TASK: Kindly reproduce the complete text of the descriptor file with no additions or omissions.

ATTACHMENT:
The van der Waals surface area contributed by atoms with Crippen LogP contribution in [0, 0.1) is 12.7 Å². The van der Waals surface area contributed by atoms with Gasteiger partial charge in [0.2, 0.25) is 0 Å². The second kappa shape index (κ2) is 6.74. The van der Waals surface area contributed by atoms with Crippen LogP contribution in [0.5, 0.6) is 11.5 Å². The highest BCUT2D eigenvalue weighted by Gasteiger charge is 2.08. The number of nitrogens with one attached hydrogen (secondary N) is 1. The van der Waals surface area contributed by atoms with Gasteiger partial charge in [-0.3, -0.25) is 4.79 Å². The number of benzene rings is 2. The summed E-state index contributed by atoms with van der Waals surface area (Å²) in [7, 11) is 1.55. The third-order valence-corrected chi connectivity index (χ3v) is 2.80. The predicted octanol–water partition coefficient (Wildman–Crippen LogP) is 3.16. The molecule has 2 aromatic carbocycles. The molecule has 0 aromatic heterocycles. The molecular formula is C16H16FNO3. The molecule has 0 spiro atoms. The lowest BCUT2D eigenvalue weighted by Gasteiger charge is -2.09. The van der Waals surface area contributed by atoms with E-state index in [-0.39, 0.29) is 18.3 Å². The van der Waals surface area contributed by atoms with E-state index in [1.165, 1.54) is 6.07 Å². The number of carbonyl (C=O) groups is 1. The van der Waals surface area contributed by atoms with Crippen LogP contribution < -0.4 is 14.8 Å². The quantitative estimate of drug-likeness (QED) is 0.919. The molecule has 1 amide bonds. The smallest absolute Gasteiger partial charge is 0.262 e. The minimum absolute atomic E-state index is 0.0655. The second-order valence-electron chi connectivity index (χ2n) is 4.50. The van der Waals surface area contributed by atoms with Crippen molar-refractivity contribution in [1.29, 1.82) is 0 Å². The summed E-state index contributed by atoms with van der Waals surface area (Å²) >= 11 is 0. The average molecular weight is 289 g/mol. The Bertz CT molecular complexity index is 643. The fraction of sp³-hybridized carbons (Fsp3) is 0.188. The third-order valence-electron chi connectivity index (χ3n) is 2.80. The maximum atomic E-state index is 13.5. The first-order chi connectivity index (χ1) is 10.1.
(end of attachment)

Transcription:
The van der Waals surface area contributed by atoms with Crippen LogP contribution in [0, 0.1) is 12.7 Å². The van der Waals surface area contributed by atoms with Gasteiger partial charge in [0.2, 0.25) is 0 Å². The second kappa shape index (κ2) is 6.74. The van der Waals surface area contributed by atoms with Crippen LogP contribution in [0.5, 0.6) is 11.5 Å². The highest BCUT2D eigenvalue weighted by Gasteiger charge is 2.08. The number of nitrogens with one attached hydrogen (secondary N) is 1. The van der Waals surface area contributed by atoms with Gasteiger partial charge in [-0.3, -0.25) is 4.79 Å². The number of benzene rings is 2. The summed E-state index contributed by atoms with van der Waals surface area (Å²) in [7, 11) is 1.55. The third-order valence-corrected chi connectivity index (χ3v) is 2.80. The predicted octanol–water partition coefficient (Wildman–Crippen LogP) is 3.16. The molecule has 2 aromatic carbocycles. The molecule has 0 aromatic heterocycles. The molecular formula is C16H16FNO3. The molecule has 0 spiro atoms. The lowest BCUT2D eigenvalue weighted by Gasteiger charge is -2.09. The van der Waals surface area contributed by atoms with E-state index in [-0.39, 0.29) is 18.3 Å². The van der Waals surface area contributed by atoms with E-state index in [1.165, 1.54) is 6.07 Å². The number of carbonyl (C=O) groups is 1. The van der Waals surface area contributed by atoms with Crippen LogP contribution < -0.4 is 14.8 Å². The quantitative estimate of drug-likeness (QED) is 0.919. The molecule has 1 amide bonds. The smallest absolute Gasteiger partial charge is 0.262 e. The minimum absolute atomic E-state index is 0.0655. The second-order valence-electron chi connectivity index (χ2n) is 4.50. The van der Waals surface area contributed by atoms with Crippen molar-refractivity contribution in [1.29, 1.82) is 0 Å². The summed E-state index contributed by atoms with van der Waals surface area (Å²) >= 11 is 0. The average molecular weight is 289 g/mol. The Bertz CT molecular complexity index is 643. The fraction of sp³-hybridized carbons (Fsp3) is 0.188. The third-order valence-electron chi connectivity index (χ3n) is 2.80. The maximum atomic E-state index is 13.5. The first-order chi connectivity index (χ1) is 10.1.